Rise in flood risk could make one million homes uninsurable
Firms warn of effect of government spending cuts on planned defences
Sunday 09 January 2011
Homeowners living near rivers and the coast face losing up to 40 per cent of the value of their homes as flood risk makes them uninsurable.
More than a million homes and 300,000 businesses are at risk, including those in parts of London, Southend, Brighton, Reading, Birmingham, Nottingham, Liverpool, Manchester, Hull, Middlesbrough, Blackpool, Glasgow and Edinburgh, the Environment Agency says.
The insurance industry points to evidence that climate change and rising sea levels will increase the likelihood of floods. It has an agreement with the Government – which runs out in 2013 – committing it to provide cover for customers, as long as flood risk is properly managed.
Insurers are expressing concern about cuts to investment in flood defences implied in the coalition's Comprehensive Spending Review, and the affect of funding cuts on extending the agreement – the UK is currently one of the few countries to provide flood coverage automatically through property insurance.
Nick Starling, of the Association of British Insurers, said: "We must ensure that our spending on flood defences and flood management is targeted to those areas where it is needed the most, and that the Government implements a long-term flood management strategy."
Flooding is expensive for insurers, with claims typically between £20,000 and £40,000. In the past decade insurers have paid out £4.5bn to customers whose homes or businesses have flooded, three times the £1.5bn paid in the previous decade.
Under the spending review, the Department for Environment, Food and Rural Affairs took a 29 per cent budget cut, including £110m from planned spending on new flood defences. Defra insists flood risk management is a "priority".
Some 20,000 families in Essex coastal areas say they have lost equity and are struggling with increasing premiums. Essex County Council has approached the Government for £20m to build a sea wall to protect 35 high-flood-risk homes at Great Wavering. The Environment Agency has completed 160 flood schemes defending 160,000 properties since 2007.
Dr Paul Leinster, its chief executive said: "We will continue to reduce flood risk by investing in defence schemes, but it is essential that people are all also better prepared, by signing up to the Environment Agency's flood warning service and rebuilding damaged properties to make them more flood-proof."
'It'll be harder to sell now'
Wot Blowers, 62, a self-employed gardener from Cockermouth, Cumbria, was rehoused through her insurance company following floods in the county in 2009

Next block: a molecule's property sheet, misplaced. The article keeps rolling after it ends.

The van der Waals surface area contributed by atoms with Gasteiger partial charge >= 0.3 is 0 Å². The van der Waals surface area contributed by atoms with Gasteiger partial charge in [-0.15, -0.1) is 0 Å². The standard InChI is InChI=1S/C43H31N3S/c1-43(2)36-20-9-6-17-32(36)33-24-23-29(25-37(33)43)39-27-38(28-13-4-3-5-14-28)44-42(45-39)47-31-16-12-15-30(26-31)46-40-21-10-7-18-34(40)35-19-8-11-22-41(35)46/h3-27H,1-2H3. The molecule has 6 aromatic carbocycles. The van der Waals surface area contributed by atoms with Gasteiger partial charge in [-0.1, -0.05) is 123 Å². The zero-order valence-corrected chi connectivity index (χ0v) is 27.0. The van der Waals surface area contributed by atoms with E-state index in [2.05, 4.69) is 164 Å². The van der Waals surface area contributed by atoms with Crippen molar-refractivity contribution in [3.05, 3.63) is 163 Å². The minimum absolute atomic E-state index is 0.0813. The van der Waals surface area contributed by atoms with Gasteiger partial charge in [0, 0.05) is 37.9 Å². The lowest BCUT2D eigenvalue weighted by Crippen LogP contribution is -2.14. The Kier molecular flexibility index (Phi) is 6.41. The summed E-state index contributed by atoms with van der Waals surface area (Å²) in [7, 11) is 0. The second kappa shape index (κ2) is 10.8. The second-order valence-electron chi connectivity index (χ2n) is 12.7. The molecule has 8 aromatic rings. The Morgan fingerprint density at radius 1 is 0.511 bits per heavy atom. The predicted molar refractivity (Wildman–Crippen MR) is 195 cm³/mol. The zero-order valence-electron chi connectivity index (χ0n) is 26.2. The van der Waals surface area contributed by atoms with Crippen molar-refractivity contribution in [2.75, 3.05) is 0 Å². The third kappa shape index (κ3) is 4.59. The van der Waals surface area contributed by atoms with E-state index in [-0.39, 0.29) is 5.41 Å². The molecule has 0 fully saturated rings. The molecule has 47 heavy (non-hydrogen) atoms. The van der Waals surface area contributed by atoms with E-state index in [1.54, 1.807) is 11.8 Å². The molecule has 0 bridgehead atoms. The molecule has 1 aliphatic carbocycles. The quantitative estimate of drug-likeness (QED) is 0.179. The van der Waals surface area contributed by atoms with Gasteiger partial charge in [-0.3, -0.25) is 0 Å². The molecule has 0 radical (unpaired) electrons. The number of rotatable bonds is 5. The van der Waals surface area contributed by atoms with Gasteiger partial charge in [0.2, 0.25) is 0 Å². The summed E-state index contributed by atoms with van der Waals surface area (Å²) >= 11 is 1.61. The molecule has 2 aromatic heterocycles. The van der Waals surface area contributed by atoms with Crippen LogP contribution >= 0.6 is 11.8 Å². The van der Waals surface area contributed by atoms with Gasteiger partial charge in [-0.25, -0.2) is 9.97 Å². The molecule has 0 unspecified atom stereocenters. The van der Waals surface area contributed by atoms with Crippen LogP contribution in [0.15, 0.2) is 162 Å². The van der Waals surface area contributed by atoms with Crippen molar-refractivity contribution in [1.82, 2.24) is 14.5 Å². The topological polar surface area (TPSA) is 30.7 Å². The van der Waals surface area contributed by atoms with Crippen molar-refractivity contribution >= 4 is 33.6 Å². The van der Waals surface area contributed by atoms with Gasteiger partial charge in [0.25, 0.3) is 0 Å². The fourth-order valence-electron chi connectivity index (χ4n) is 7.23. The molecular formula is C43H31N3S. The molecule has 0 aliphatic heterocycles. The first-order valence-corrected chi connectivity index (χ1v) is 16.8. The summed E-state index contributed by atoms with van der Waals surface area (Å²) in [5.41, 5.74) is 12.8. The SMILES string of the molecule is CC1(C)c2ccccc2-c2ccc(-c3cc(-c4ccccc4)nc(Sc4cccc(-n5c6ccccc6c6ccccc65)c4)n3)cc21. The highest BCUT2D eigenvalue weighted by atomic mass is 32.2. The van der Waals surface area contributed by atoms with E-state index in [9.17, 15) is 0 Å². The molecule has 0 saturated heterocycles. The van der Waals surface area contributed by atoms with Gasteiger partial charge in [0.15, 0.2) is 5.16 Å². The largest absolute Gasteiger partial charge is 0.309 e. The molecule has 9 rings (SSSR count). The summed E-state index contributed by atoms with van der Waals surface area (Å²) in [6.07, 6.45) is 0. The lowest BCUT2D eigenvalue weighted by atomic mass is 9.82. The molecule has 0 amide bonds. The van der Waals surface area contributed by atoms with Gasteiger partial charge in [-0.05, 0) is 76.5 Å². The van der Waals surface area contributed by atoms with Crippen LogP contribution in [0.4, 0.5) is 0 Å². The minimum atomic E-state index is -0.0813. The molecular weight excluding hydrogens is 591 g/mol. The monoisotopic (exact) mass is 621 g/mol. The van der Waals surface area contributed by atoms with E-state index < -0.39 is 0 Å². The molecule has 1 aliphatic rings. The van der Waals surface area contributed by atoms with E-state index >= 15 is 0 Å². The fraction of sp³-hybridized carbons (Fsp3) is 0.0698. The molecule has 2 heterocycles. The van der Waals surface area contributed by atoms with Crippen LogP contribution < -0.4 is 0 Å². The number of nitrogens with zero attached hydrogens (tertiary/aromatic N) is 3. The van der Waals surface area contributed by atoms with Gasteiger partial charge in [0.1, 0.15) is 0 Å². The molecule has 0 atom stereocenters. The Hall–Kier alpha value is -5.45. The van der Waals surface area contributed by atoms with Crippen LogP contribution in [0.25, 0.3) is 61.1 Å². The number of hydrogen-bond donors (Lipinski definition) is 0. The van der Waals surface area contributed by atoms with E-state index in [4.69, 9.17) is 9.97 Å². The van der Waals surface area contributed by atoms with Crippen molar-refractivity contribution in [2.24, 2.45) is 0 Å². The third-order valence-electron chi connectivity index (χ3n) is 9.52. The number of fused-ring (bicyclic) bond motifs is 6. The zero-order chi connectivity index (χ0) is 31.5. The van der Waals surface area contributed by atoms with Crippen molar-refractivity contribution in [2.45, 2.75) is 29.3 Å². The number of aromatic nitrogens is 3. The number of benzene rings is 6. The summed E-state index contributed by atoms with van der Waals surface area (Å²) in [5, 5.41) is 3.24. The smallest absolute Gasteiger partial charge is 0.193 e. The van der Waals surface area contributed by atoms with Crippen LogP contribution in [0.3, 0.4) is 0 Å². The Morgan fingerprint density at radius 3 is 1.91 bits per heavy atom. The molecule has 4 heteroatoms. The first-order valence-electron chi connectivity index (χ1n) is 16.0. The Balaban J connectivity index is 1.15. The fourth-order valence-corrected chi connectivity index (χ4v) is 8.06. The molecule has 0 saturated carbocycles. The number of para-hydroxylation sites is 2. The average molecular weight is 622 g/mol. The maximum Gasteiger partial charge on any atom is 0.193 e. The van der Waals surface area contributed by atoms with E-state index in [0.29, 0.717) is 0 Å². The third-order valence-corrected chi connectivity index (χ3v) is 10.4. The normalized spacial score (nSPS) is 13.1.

"It was awful. I was out of my home for nearly a year. I am back now, but it has taken the best part of a year to get the house fixed. The whole of the ground floor was flooded halfway to the ceiling.
"I probably have lost value on my house. I've been wanting to sell it for years, but it's going to be a lot harder now. My premium was £150 originally, but when I got my insurance renewal it was £2,111. I spoke to Trading Standards, but it's still higher than it was."
Frilled shark: Australian fishermen capture terrifying shark from the deep
The ugliest animals on earth: Blobfish, axolotl and proboscis monkey battle it out to be named least attractive beast
At long last, Australia is able to halt the relentless advance of the cane toad
Snowfalls are now just a thing of the past
How we must adjust our lifestyles to nature: Welcome to the 'Anthropocene', the human epoch
- 1 End of the licence fee: BBC to back radical overhaul of how it is funded
- 2 This restaurant has misunderstood the concept of 'cheese and biscuits'
- 3 Raif Badawi, the Saudi Arabian blogger sentenced to 1,000 lashes, may now face death penalty
- 4 Delhi bus rapist blames dead victim for attack because 'girls are responsible for rape'
- 5 PornHub turns masturbation into energy in bid to save the planet
New theory could prove how life began and disprove God
This is what it's like to be dead, according to a guy who died for a bit
End of the licence fee: BBC to back radical overhaul of how it is funded
'Jihadi John': CAGE representative storms off Sky News accusing Kay Burley of Islamophobia
Ukip would cut billions from Scottish budget to fund English tax cuts
Nearly 100,000 of Britain's poorest children go hungry after parents' benefits are cut
£7 - £9 per hour: Recruitment Genius: Are you outgoing? Do you want to work in...
£45000 - £55000 per annum + 30 days holiday: Ashdown Group: Finance Manager - ...
£28000 - £30000 per annum: Ashdown Group: 3rd Line Support Engineer / Network ...
£26000 - £33000 per annum: Recruitment Genius: A Web Developer is required to ...